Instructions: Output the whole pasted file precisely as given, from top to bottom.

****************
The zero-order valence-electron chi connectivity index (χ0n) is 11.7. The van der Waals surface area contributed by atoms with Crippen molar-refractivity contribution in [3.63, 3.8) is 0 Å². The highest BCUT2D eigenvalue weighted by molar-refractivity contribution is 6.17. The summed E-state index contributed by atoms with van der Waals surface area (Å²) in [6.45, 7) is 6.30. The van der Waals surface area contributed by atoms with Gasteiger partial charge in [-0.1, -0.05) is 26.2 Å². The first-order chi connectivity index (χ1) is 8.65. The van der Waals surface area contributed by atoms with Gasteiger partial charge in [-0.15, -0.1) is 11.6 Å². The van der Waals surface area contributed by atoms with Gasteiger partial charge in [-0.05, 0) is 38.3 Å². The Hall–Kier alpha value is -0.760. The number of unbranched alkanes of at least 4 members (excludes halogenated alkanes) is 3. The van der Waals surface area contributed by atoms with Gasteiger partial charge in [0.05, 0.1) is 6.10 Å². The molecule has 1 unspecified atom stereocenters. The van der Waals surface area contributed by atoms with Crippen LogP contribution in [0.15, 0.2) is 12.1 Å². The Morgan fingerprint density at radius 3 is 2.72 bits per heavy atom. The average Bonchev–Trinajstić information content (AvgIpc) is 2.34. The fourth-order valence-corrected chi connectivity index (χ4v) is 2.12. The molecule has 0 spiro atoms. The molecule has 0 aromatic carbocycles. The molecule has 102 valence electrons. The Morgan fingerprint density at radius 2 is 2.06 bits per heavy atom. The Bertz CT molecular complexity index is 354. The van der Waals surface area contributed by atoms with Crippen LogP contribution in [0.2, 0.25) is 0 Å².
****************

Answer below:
The zero-order valence-electron chi connectivity index (χ0n) is 11.7. The van der Waals surface area contributed by atoms with Crippen molar-refractivity contribution in [3.63, 3.8) is 0 Å². The highest BCUT2D eigenvalue weighted by molar-refractivity contribution is 6.17. The summed E-state index contributed by atoms with van der Waals surface area (Å²) in [6.45, 7) is 6.30. The van der Waals surface area contributed by atoms with Gasteiger partial charge in [-0.1, -0.05) is 26.2 Å². The first-order chi connectivity index (χ1) is 8.65. The van der Waals surface area contributed by atoms with Gasteiger partial charge in [-0.15, -0.1) is 11.6 Å². The van der Waals surface area contributed by atoms with Gasteiger partial charge in [-0.05, 0) is 38.3 Å². The Hall–Kier alpha value is -0.760. The number of unbranched alkanes of at least 4 members (excludes halogenated alkanes) is 3. The van der Waals surface area contributed by atoms with Gasteiger partial charge in [0.05, 0.1) is 6.10 Å². The molecule has 1 unspecified atom stereocenters. The van der Waals surface area contributed by atoms with Crippen LogP contribution in [0.15, 0.2) is 12.1 Å². The Morgan fingerprint density at radius 3 is 2.72 bits per heavy atom. The average Bonchev–Trinajstić information content (AvgIpc) is 2.34. The fourth-order valence-corrected chi connectivity index (χ4v) is 2.12. The molecule has 0 spiro atoms. The molecule has 0 aromatic carbocycles. The molecule has 102 valence electrons. The Morgan fingerprint density at radius 2 is 2.06 bits per heavy atom. The Bertz CT molecular complexity index is 354. The van der Waals surface area contributed by atoms with Crippen LogP contribution in [0.2, 0.25) is 0 Å².